Congratulations to co-directors Assoc Professor Sana Nakata and Professor Sarah Maddison, as well as collaborators Dr Nikki Moodie, Professor Zoë Laidlaw, and Professor Kirsty Gover for their recent success with ARC funding. Read more about their exciting and important projects.
ARC Discovery Projects
Revitalising Indigenous-state relations in Australia
Professor Sarah Maddison, Dr Nikki Moodie, Dr Morgan Brigg (University of Queensland), Dr Elizabeth Strakosch (University of Queensland)
This project aims to investigate the complexity of Indigenous affairs governance and the ongoing tensions in the relationship between Aboriginal and Torres Strait Islander peoples and the Australian state. The project expects to generate new data on contemporary Indigenous governance arrangements and analyse them using an original conceptual framework to inform knowledge-exchange workshops designed to advance proposed new approaches.
Progressive Education and Race: A transnational Australian history 1920s - 50s
Assoc Professor Sana Nakata, Professor Julie McLeod (University of Melbourne, MGSE), Professor Fiona Paisley (Griffith University), Professor Tony Ballantyne (University of Otago)
This project will provide a new history of progressive education in Australia in the mid-twentieth century by investigating its neglected relationship to and effect upon Indigenous education and colonial governance. Using transnational and comparative methods, it will examine how international progressive ideas informed local initiatives, explore the role of Indigenous advocacy for educational reform and build a genealogy of educability and colonial childhood.
Western Australian Legacies of British Slavery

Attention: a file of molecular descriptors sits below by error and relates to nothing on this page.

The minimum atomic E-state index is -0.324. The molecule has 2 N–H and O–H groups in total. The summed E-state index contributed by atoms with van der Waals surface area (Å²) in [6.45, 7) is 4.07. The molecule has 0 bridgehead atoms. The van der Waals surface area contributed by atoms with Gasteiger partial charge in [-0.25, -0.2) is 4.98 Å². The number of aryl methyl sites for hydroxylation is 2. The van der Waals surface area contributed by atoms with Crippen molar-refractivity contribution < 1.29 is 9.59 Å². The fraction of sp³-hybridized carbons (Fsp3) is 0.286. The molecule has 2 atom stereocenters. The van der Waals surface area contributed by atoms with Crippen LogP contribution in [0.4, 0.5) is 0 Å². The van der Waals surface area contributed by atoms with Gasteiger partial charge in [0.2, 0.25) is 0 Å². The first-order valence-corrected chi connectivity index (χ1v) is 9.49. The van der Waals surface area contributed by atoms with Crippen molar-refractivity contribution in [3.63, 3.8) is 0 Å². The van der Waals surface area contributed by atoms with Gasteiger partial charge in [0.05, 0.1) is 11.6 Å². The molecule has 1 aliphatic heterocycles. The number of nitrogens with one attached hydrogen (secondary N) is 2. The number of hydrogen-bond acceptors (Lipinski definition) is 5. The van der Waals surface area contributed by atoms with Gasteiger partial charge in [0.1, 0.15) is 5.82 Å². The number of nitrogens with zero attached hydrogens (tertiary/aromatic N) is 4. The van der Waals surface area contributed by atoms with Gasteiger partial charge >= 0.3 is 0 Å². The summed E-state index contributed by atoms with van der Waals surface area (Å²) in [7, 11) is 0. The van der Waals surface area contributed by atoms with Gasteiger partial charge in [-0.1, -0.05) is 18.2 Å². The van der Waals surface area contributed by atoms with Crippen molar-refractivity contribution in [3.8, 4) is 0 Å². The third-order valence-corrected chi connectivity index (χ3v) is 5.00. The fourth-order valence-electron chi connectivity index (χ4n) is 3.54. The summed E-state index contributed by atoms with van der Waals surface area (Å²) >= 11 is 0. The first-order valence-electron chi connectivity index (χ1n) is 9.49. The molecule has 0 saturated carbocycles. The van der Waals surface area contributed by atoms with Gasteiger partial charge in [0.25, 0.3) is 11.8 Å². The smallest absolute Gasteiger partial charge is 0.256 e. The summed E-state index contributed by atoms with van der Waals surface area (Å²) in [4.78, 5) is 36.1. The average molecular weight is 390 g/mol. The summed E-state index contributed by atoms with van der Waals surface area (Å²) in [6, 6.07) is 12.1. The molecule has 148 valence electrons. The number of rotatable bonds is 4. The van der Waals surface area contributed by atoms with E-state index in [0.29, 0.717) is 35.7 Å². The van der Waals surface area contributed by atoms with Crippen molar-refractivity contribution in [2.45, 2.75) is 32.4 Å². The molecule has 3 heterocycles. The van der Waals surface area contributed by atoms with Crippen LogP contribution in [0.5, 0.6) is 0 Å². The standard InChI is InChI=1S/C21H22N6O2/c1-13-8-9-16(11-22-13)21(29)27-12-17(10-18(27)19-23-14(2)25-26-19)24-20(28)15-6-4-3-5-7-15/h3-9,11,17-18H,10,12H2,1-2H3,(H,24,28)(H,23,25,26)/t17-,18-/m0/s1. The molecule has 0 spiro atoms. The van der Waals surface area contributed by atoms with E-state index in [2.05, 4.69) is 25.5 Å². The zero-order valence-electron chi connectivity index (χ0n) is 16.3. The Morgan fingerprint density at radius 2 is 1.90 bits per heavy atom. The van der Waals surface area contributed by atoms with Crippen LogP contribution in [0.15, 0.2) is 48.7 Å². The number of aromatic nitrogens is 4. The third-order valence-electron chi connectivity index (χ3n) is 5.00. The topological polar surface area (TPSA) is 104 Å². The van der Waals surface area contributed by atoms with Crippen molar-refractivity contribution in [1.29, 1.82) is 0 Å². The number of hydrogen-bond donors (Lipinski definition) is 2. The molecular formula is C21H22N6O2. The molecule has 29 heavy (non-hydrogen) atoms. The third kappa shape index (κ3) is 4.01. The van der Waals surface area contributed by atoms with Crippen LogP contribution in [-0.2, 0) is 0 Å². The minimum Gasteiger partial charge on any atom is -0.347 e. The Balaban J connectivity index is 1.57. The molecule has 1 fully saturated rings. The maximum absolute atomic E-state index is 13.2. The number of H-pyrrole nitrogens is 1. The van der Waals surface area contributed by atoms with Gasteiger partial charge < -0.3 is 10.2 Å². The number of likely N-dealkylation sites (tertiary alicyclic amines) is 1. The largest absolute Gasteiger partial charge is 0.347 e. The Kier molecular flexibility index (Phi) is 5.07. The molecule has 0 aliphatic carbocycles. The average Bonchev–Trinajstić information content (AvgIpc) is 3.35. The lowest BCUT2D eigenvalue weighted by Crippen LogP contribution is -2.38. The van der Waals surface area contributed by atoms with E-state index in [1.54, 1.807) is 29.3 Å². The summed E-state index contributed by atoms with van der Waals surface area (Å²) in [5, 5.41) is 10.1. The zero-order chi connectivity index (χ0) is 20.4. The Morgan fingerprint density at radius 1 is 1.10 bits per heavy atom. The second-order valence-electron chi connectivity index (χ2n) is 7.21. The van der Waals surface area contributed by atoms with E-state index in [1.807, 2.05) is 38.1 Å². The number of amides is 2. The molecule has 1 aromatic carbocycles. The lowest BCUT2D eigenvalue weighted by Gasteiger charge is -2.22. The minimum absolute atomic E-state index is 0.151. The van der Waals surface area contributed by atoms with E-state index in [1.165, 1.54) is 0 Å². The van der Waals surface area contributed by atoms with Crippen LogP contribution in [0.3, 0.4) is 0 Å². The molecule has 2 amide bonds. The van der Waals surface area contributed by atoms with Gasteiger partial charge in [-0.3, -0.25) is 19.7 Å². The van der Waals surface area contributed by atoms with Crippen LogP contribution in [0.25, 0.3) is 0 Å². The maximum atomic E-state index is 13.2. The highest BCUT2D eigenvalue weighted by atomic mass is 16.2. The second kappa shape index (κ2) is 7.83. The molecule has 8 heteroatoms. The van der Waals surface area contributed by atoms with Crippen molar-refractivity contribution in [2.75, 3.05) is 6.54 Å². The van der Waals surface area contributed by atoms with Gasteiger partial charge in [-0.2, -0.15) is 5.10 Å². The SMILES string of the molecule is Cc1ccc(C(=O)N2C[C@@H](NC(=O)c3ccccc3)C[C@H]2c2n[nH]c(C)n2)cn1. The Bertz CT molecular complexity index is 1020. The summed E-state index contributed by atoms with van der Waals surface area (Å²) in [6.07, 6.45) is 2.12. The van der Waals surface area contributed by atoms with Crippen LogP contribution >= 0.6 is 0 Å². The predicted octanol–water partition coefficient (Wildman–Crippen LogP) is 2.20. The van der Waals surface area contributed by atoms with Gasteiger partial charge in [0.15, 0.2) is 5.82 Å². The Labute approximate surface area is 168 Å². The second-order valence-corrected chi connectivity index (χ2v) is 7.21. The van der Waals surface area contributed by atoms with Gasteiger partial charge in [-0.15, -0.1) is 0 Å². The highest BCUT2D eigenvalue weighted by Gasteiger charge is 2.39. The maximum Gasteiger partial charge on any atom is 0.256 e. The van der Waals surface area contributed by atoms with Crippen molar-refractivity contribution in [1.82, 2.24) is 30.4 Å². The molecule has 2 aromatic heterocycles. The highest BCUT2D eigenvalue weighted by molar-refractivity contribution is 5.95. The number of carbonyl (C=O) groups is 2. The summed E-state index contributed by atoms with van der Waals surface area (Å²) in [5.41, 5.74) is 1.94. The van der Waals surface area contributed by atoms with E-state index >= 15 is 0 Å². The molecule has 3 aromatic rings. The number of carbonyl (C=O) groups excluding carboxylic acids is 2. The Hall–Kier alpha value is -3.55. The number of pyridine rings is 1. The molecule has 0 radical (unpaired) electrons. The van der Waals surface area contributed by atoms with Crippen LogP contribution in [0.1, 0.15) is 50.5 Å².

Professor Zoë Laidlaw, Professor Jane Lydon (UWA), Dr Jeremy Martens (UWA), Professor Paul Arthur (ECU), Professor Catherine Hall (UCL), Mr Keith McClelland (UCL), Professor Alan Lester (US)
This project aims to bring Australia into the global history of slavery by exploring the legacies of British slavery in Western Australia. Through developing innovative methods for biographical research and digital mapping, it will trace the movement of capital, people and culture from slave-owning Britain to WA, and produce a new history of the continuing impact of slavery wealth in shaping colonial immigration, investment, and law.
ARC Future Fellowships
Understanding and Recognising Indigenous Law and Legal Systems
Professor Kirsty Gover
This project aims to analyse the written constitutions and laws of Indigenous nations in Canada, Australia, New Zealand and the United States. The Project expects to generate the first comparative study of written Indigenous law. It will generate new knowledge of Indigenous legal concepts that will enable settler and Indigenous officials, scholars and members of the public to better understand and recognise Indigenous law.
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